Wednesday, February 23, 2011
How Freedom's Foes Exploit Arab Unrest -John Bolton
Iran's power is dramatically enhanced by the consequences of the region's anti-regime demonstrations.
When strong Sunni Arab governments are replaced by newer, unsteady regimes, Iran sees weakness to exploit for its own strategic purposes. In Egypt, Mubarak's fall inevitably means more internal focus, and less energy opposing Iran's regional hegemonic efforts. Moreover, Mubarak's successor will likely be less sympathetic to the Camp David Accords.
(New York Post)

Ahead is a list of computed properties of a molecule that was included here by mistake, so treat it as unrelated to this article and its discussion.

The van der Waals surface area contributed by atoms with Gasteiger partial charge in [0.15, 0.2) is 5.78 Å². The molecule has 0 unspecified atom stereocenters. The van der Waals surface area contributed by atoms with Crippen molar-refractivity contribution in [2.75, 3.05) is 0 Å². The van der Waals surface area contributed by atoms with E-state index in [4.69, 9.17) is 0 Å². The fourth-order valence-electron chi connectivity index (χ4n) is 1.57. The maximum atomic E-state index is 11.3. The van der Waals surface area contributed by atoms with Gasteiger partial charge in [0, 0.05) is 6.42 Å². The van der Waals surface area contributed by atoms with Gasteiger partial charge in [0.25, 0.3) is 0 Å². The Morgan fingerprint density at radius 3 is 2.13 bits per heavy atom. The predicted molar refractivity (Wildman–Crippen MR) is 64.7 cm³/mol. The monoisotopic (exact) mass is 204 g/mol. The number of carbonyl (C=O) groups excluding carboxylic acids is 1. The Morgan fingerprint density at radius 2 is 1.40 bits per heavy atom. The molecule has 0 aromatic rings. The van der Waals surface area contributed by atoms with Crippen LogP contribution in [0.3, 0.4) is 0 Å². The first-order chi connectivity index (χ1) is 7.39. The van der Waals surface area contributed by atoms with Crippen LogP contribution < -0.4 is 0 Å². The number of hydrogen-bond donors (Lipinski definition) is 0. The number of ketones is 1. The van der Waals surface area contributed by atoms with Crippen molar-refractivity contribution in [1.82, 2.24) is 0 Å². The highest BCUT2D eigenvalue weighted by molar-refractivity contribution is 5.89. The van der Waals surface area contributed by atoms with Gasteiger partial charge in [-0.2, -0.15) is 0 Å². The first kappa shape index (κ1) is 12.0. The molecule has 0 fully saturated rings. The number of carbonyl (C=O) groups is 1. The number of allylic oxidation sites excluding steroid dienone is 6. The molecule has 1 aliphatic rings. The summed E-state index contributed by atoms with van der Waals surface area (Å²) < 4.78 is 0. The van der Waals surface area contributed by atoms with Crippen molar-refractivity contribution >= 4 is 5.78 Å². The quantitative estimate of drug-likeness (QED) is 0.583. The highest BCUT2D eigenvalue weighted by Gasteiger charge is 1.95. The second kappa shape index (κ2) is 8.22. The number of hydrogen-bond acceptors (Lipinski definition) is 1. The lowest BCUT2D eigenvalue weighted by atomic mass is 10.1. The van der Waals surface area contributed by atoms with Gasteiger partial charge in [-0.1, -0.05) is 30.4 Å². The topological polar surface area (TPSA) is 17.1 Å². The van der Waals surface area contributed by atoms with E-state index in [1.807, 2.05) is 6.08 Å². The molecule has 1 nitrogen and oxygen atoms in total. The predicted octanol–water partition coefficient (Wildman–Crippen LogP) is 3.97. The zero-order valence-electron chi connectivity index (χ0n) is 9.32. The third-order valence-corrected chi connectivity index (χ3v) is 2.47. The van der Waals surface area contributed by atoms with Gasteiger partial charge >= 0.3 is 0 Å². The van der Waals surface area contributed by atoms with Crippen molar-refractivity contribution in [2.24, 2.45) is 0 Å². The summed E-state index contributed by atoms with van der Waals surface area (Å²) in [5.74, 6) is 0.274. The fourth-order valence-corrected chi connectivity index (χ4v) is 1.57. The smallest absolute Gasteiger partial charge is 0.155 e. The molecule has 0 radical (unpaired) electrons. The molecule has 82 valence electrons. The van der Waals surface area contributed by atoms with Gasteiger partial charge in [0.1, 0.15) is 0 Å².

Arab Unrest Propels Iran -Michael Slackman
The popular revolts shaking the Arab world have begun to shift the balance of power in the region, bolstering Iran's position while weakening its rival, Saudi Arabia. The uprisings are driven by domestic concerns. But they have already shredded a regional paradigm in which Egypt, Jordan and Saudi Arabia, aligned with the West, supported engaging Israel and containing Israel's enemies, including Hamas and Hizbullah. Mubarak of Egypt has been forced to resign, King Abdullah of Jordan is struggling to control discontent in his kingdom and Saudi Arabia faces a rising challenge to its regional role.
"Iran is the big winner here," said a regional adviser to the U.S. government.
(New York Times)